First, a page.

There is an aspect of quantitative thinking that may be as much a matter of inclination as skill. It is the habit of framing arguments in quantitative terms whenever possible. Instead of saying that something is big or fast or happens a lot, a better approach is often to use numbers and units to say how big, fast, or often, and instead of claiming that one thing is larger or faster or colder than another, it is better to use either absolute or relative terms to say how much so. Communication becomes more focused when "big" is replaced with "3 feet" or "250 pounds" (very different notions of what constitutes bigness) and "happens a lot" with "17 times this year compared to 2 or 3 times in each of the previous 10 years" or "90 to 95% of the time." And just as students should develop this way of thinking, they should demand it of others and not be satisfied with vague claims when quantitative ones are possible and relevant.

## Kindergarten through Grade 2 |

By the end of the 2nd grade, students should be able to

- Describe and compare real-world objects in terms of number, shape, texture, size, weight, color, and motion. 12D/P1*
- Draw pictures that portray some features of the thing being described. 12D/P2*
- Interpret pictures, drawings, and videos of real-world objects and events. 12D/P3**
- Interpret oral descriptions of real-world objects and events. 12D/P4**

## Grades 3 through 5 |

By the end of the 5th grade, students should be able to

- Give written and oral instructions that others can follow to carry out a procedure. 12D/E1*
- Make sketches or diagrams to aid in explaining procedures or ideas. 12D/E2*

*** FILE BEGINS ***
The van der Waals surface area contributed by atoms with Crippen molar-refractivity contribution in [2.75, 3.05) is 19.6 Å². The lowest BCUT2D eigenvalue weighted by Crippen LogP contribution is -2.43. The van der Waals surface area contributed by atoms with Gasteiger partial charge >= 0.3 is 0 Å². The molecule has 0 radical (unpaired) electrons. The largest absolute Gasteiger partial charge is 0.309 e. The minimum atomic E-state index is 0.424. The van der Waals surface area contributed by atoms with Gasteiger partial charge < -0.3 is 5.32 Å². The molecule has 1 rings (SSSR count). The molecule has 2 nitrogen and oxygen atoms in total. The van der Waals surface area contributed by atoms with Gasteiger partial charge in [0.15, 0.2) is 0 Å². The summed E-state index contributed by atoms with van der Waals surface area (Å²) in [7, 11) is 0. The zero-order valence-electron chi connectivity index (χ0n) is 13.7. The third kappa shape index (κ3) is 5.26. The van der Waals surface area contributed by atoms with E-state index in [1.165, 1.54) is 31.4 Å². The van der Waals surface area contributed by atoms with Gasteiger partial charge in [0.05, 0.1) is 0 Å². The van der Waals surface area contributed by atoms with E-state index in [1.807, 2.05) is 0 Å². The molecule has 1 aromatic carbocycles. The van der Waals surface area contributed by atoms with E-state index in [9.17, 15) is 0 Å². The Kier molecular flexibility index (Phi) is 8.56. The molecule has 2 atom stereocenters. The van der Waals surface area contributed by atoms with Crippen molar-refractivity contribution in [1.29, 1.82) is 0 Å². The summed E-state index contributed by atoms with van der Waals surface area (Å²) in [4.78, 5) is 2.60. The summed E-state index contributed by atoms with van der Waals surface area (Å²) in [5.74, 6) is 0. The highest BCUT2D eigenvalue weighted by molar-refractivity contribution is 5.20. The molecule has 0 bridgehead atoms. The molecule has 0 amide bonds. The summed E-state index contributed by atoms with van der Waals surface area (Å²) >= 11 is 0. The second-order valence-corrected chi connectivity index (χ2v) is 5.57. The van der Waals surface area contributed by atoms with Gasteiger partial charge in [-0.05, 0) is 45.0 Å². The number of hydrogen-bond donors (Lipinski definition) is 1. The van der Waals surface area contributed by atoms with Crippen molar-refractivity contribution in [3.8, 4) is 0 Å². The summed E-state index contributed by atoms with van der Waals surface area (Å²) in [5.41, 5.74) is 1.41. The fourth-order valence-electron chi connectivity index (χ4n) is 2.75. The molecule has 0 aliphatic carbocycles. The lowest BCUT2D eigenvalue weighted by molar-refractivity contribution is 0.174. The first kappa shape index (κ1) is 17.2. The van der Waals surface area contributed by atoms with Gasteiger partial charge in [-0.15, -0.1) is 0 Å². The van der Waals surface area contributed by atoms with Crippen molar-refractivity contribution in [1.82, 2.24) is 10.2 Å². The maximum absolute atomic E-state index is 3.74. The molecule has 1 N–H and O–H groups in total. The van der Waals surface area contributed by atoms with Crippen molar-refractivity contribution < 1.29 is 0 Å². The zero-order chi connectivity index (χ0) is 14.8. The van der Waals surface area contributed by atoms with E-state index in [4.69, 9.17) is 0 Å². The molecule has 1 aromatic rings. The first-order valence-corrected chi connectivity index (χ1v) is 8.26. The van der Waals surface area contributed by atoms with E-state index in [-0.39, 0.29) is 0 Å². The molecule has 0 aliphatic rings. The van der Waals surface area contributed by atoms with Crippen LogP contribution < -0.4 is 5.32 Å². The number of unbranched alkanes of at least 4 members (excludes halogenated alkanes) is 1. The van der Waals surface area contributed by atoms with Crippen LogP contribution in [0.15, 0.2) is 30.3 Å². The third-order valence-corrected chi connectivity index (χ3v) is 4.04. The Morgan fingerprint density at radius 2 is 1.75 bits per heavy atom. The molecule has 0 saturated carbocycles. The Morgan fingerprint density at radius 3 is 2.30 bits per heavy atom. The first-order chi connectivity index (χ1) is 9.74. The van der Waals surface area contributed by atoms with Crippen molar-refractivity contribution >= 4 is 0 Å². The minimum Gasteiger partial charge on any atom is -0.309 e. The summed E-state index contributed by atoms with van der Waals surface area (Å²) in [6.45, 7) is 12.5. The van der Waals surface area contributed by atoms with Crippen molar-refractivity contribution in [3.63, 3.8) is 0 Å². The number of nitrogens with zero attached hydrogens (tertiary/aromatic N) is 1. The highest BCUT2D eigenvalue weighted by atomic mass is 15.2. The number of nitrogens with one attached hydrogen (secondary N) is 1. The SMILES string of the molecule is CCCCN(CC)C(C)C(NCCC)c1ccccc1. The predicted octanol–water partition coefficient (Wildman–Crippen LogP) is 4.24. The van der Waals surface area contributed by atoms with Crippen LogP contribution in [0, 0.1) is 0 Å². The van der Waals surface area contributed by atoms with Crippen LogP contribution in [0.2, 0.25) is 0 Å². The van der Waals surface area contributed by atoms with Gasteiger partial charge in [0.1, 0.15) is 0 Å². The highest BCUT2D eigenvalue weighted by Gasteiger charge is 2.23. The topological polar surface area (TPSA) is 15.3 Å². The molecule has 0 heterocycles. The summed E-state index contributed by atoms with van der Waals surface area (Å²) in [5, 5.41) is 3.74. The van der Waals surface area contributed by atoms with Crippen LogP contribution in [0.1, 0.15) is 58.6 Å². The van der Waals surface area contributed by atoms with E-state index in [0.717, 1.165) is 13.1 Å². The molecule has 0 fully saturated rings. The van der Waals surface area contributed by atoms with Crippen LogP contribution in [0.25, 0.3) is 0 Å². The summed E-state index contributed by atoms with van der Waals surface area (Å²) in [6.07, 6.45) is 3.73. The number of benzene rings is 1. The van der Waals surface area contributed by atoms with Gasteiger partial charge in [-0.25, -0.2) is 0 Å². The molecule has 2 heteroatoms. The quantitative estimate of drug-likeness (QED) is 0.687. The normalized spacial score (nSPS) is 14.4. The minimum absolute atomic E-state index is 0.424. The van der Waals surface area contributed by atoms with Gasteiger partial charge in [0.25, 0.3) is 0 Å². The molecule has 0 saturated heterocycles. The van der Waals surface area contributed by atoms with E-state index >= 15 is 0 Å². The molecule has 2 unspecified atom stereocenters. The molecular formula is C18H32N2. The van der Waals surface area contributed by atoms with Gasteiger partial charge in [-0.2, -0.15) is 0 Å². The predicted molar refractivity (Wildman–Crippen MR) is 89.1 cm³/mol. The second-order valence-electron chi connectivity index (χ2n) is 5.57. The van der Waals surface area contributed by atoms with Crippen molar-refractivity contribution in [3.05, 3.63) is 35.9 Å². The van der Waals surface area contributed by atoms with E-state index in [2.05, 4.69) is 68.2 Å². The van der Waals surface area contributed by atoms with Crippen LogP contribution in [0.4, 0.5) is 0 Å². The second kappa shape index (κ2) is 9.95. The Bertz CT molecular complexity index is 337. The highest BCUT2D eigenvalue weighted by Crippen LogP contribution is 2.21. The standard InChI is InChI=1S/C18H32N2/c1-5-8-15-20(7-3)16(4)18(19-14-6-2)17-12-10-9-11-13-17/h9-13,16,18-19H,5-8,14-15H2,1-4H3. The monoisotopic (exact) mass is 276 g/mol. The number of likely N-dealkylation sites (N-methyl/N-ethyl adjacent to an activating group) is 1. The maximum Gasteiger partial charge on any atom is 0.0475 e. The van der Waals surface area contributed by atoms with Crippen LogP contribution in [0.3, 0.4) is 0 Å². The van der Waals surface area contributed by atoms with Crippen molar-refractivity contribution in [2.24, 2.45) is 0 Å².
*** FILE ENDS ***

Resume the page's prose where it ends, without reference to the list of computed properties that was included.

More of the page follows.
- Use numerical data in describing and comparing objects and events. 12D/E3
- Read simple tables and graphs produced by others and describe what the tables and graphs show. 12D/E4** (BSL)
- Find locations on maps and globes, interpret information displayed on maps, and use maps to navigate. 12D/E5** (BSL)
- Interpret written descriptions of real-world objects and events. 12D/E6**
- Write a clear and accurate description of a real-world object or event. 12D/E7**
- Locate information in print and electronic resources. 12D/E8** (BSL)

By the end of the 5th grade, students should be able to

## Grades 6 through 8 |

By the end of the 8th grade, students should be able to

- Organize information in simple tables and graphs and identify relationships they reveal. 12D/M1
- Read simple tables and graphs produced by others and describe in words what they show. 12D/M2
- Locate information in reference books, back issues of newspapers and magazines, compact disks, and computer databases. 12D/M3
- Understand oral, written, or visual presentations that incorporate circle charts, bar and line graphs, two-way data tables, diagrams, and symbols. 12D/M4*
- Find and describe locations on maps with rectangular and polar coordinates. 12D/M5
- Present a brief scientific explanation orally or in writing that includes a claim and the evidence and reasoning that supports the claim. 12D/M6**
- Seek to gain a better understanding of a scientific idea by asking for an explanation, restating an explanation in a different way, and asking questions when some aspect of an explanation is not clear. 12D/M7**
- Explain a scientific idea to someone else, checking understanding and responding to questions. 12D/M8**
- Prepare a visual presentation to aid in explaining procedures or ideas. 12D/M9**
- Describe spatial relationships in geometric terms such as perpendicular, parallel, tangent, similar, congruent, and symmetrical. 12D/M10** (BSL)
- Interpret simple symbolic equations. 12D/M11**

By the end of the 8th grade, students should be able to

- Organize information in simple tables and graphs and identify relationships they reveal. 12D/M1
- Read simple tables and graphs produced by others and describe in words what they show. 12D/M2
- Locate information in reference books, back issues of newspapers and magazines, compact disks, and computer databases. 12D/M3
- Understand writing that incorporates circle charts, bar and line graphs, two-way data tables, diagrams, and symbols. 12D/M4
- Find and describe locations on maps with rectangular and polar coordinates. 12D/M5

## Grades 9 through 12 |

By the end of the 12th grade, students should be able to

- Make and interpret scale drawings. 12D/H1
- Choose appropriate summary statistics to describe group differences, always indicating the spread of the data as well as the data's central tendencies. 12D/H3
- Use and correctly interpret relational terms such as